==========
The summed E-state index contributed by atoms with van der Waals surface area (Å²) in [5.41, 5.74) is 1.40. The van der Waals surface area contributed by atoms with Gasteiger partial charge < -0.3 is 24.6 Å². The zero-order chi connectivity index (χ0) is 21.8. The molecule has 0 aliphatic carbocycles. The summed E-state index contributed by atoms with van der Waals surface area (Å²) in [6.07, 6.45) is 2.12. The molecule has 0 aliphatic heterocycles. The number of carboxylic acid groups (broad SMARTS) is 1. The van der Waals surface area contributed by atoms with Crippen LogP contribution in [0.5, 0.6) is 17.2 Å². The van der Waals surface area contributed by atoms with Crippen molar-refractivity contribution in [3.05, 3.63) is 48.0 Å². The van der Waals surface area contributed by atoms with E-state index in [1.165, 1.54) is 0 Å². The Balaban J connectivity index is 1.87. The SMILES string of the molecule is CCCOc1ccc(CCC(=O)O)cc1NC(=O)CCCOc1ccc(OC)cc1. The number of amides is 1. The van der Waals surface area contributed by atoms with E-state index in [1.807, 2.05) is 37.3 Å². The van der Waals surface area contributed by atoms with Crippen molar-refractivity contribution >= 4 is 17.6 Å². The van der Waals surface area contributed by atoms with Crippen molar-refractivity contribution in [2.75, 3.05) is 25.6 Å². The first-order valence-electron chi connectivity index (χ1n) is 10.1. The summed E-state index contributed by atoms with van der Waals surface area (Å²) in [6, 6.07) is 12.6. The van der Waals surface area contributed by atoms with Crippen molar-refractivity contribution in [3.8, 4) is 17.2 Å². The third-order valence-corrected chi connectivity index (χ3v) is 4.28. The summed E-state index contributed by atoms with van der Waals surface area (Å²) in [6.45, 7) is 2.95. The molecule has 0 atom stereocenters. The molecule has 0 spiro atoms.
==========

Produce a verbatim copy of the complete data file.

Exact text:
The summed E-state index contributed by atoms with van der Waals surface area (Å²) in [5.41, 5.74) is 1.40. The van der Waals surface area contributed by atoms with Gasteiger partial charge < -0.3 is 24.6 Å². The zero-order chi connectivity index (χ0) is 21.8. The molecule has 0 aliphatic carbocycles. The summed E-state index contributed by atoms with van der Waals surface area (Å²) in [6.07, 6.45) is 2.12. The molecule has 0 aliphatic heterocycles. The number of carboxylic acid groups (broad SMARTS) is 1. The van der Waals surface area contributed by atoms with Crippen LogP contribution in [0.5, 0.6) is 17.2 Å². The van der Waals surface area contributed by atoms with Crippen molar-refractivity contribution in [3.05, 3.63) is 48.0 Å². The van der Waals surface area contributed by atoms with E-state index in [1.165, 1.54) is 0 Å². The Balaban J connectivity index is 1.87. The SMILES string of the molecule is CCCOc1ccc(CCC(=O)O)cc1NC(=O)CCCOc1ccc(OC)cc1. The number of amides is 1. The van der Waals surface area contributed by atoms with E-state index in [1.807, 2.05) is 37.3 Å². The van der Waals surface area contributed by atoms with Crippen molar-refractivity contribution >= 4 is 17.6 Å². The van der Waals surface area contributed by atoms with Crippen molar-refractivity contribution in [2.75, 3.05) is 25.6 Å². The first-order valence-electron chi connectivity index (χ1n) is 10.1. The summed E-state index contributed by atoms with van der Waals surface area (Å²) in [6, 6.07) is 12.6. The van der Waals surface area contributed by atoms with Crippen molar-refractivity contribution in [3.8, 4) is 17.2 Å². The third-order valence-corrected chi connectivity index (χ3v) is 4.28. The summed E-state index contributed by atoms with van der Waals surface area (Å²) in [6.45, 7) is 2.95. The molecule has 0 atom stereocenters. The molecule has 0 spiro atoms.